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A majority of students who participated in last week's Undergraduate Council referendum on divestment said that the University should sell all of its stock in companies doing business in South Africa.
Fifty-two percent of the students who voted favored a policy of complete divestment, while 35.1 percent supported selective divestment, the council announced yesterday. All 17 voting districts overwhelmingly approved of some form of divestment.
In addition, 82 percent of the voters said the student government should actively pursue the majority vote regarding divestment.
"A majority are in favor of full divestment and a vast majority are in favor of us pursuing divestment as an issue," said Council Treasurer Christoper J. Borgen '91. "That clearly shows that we should further our efforts to promote Harvard's complete divestment from South Africa."
Despite the referendum outcome, student interest in the divestment issue has declined noticeably since the mid-1980s, when repeated protests and mass rallies sometimes numbering in the thousands failed to convince the University to sell all of its South Africa-related stock.
Harvard currently follows a policy of selective divestment, under which it sells its holdings only in companies that are believed to uphold apartheid.
Student voters this year were given a choice between complete divestment, selective divestment or no divestment. When the divestment question was last on a student referendum in 1986, the council only offered students a choice between a policy of complete divestment or no divestment. Sixty-five percent of the undergraduate vote favored divestment in 1986.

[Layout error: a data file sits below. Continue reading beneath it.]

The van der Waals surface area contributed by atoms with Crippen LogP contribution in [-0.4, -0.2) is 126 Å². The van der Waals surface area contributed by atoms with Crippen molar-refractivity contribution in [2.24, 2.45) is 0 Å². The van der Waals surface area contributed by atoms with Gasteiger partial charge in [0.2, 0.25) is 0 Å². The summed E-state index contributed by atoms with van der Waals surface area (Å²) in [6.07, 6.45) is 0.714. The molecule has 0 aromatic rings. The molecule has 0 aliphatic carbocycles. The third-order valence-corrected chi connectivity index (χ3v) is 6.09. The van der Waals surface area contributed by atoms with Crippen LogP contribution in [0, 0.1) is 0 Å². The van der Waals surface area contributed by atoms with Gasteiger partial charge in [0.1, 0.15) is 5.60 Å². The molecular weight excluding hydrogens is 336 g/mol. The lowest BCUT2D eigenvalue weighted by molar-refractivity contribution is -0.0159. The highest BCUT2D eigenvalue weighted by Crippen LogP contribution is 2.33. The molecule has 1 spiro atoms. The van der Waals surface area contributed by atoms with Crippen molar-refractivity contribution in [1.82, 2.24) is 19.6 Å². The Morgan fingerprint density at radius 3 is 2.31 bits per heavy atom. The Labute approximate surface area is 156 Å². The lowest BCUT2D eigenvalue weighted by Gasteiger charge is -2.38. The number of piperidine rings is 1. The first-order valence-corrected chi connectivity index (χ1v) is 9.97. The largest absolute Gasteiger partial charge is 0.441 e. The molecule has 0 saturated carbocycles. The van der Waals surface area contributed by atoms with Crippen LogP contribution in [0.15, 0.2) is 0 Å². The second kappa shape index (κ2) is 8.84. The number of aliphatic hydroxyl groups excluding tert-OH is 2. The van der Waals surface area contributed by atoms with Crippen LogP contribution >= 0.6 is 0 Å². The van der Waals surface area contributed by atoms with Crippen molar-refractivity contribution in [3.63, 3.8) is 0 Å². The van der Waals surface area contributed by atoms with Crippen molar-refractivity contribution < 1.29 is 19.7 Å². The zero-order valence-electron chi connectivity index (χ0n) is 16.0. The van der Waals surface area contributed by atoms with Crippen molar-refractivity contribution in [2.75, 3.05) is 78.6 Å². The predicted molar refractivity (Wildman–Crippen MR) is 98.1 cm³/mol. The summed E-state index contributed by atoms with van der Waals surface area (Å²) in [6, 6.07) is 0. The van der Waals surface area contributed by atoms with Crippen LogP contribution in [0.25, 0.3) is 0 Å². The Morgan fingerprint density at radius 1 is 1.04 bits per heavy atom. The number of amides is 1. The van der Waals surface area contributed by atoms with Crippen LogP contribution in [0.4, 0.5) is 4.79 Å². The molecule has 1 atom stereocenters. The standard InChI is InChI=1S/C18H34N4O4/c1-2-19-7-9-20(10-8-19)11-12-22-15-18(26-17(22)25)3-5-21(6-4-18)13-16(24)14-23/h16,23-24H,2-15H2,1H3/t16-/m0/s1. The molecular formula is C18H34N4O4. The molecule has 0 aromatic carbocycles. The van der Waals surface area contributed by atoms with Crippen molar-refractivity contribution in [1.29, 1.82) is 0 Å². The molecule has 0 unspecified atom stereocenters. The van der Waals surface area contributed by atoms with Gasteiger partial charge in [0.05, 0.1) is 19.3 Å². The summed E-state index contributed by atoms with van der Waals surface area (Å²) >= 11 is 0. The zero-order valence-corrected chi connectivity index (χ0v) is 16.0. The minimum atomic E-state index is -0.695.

Randall S. Jeffrey '91, former chair of the council's ad hoc committee on divestment, called last week's voting a victory.
"The immediate thing we are going to do iswrite up a report based on the referendum'sresults to send to the Corporation and the Boardof Overseers," he said.
Only about 38 percent of the undergraduate bodyvoted in last week's elections, a drop compared tothe 50-plus percent turn-out for last year's vote.
Several members of the council attributed thedrop to disillusionment among upperclass students.Others said that some house committees did notadvertise the elections adequately.
First-year voting districts had significantlyhigher voter turnout than the upperclass houses.The Canaday/Union dorms, Quincy House, SoutheastYard and Southwest Yard districts had the highestvoter turnout, with more than two hundred voterseach. Adams, Dudley, and Mather Houses had thelowest voter turnouts
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